Three students had time on their hands in the summer of 2009 when their university lecturers in Nigeria went on strike. Instead of slacking off, Ayodeji Adewunmi, Olalekan Olude and Opeyemi Awoyemi started an online job search company.
Five years later their start-up, Jobberman, has got a multi-million dollar valuation, employs 125 people, and is still growing.
While Nigeria is Africa’s largest economy it still has massive unemployment problems, in particular among young people who are also more likely to be connected to the internet.
Jobberman has become the single largest job placement website in sub-Saharan Africa, helping over 35,000 people find jobs within the last two years.
The number of companies using the site to find employees has grown from about 40 in 2009 to some 35,000 today.
Carrying between 500 and 1,000 jobs on the site every day, the founders estimate that there are about 1,000 active users searching for a job at any given time.
"The growth has been tremendous, it’s at rocket speed. One of the biggest challenges has been to keep up with the volume of work," says Olalekan.
Overcoming fraud fears
However, there have been other challenges along the way.
"In the beginning a lot of people did not trust an internet-based business because at that time a lot of people were using the internet to perpetuate fraud here in Nigeria," he says.
But as other online businesses thrived and became trusted, so Jobberman thrived. Companies would dip their toe in the water with one or two postings and then when they trusted the site they would come back.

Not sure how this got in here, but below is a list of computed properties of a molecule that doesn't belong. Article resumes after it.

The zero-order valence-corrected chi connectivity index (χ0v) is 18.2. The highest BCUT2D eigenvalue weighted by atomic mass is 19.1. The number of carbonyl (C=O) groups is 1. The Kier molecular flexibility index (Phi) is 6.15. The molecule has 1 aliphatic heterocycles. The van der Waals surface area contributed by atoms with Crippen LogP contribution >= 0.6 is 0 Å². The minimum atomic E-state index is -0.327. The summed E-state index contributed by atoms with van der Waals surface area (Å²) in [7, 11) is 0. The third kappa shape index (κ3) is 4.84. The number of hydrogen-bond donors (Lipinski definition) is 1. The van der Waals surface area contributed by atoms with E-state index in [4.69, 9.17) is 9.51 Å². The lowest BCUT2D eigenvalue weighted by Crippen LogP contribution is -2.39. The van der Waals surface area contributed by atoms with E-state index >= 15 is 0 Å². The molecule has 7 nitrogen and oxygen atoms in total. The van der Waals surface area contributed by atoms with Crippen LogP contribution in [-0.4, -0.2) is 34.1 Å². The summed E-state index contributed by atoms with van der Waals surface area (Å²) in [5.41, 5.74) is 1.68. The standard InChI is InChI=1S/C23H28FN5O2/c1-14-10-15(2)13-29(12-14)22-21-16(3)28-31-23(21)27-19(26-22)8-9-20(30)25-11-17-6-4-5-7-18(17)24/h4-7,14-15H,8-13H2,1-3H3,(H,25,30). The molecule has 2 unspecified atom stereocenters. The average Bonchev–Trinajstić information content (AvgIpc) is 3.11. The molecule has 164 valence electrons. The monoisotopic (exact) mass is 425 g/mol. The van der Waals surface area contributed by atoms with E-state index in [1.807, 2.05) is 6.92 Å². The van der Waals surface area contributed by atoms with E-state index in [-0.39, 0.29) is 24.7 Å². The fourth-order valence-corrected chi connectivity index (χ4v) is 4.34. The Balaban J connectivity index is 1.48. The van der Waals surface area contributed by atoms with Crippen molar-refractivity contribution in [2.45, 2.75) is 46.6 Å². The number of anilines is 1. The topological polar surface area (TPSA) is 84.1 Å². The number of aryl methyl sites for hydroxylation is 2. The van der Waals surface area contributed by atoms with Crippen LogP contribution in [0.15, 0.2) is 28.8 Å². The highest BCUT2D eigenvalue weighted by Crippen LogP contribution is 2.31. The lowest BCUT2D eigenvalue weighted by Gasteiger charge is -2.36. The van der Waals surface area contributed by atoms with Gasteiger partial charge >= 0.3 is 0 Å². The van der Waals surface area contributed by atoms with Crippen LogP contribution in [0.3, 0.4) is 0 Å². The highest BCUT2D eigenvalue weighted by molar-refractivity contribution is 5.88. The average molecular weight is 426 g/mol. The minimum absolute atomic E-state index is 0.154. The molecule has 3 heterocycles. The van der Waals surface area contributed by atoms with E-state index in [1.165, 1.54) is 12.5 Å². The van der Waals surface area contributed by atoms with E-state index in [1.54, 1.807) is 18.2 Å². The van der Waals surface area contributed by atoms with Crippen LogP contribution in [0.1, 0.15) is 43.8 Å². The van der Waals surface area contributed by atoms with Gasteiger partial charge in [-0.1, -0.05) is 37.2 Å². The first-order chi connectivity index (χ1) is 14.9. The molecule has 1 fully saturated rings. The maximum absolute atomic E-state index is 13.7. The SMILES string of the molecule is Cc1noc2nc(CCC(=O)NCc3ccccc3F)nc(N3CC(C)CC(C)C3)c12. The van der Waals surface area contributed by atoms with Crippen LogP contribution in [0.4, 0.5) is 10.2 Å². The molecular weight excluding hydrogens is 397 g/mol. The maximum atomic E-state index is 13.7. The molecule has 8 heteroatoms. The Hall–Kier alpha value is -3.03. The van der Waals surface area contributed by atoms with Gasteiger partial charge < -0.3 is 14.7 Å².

Ed’s note: How inspiring! Do go read the rest of their story
Robert Rodriguez and Frank Miller’s Sin City: A Dame to Kill For is mostly a mixed bag of good and bad. It’s a little unbalanced with the three main storylines, but the film is exquisitely beautiful with a multitude of gorgeous shots, especially with the addition of 3D.
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There are glances in Zurich, where I am spending the summer, and there are glances in New York City, which has been my home for fourteen years. There are glances all over Europe and in India, and anywhere I go outside Africa. The test is how long the glances last, whether they become stares, with what intent they occur, whether they contain any degree of hostility or mockery, and to what extent connections, money, or mode of dress shield me in these situations. To be a stranger is to be looked at, but to be black is to be looked at especially.
The Godfather #thatswhenheknewhefuckedup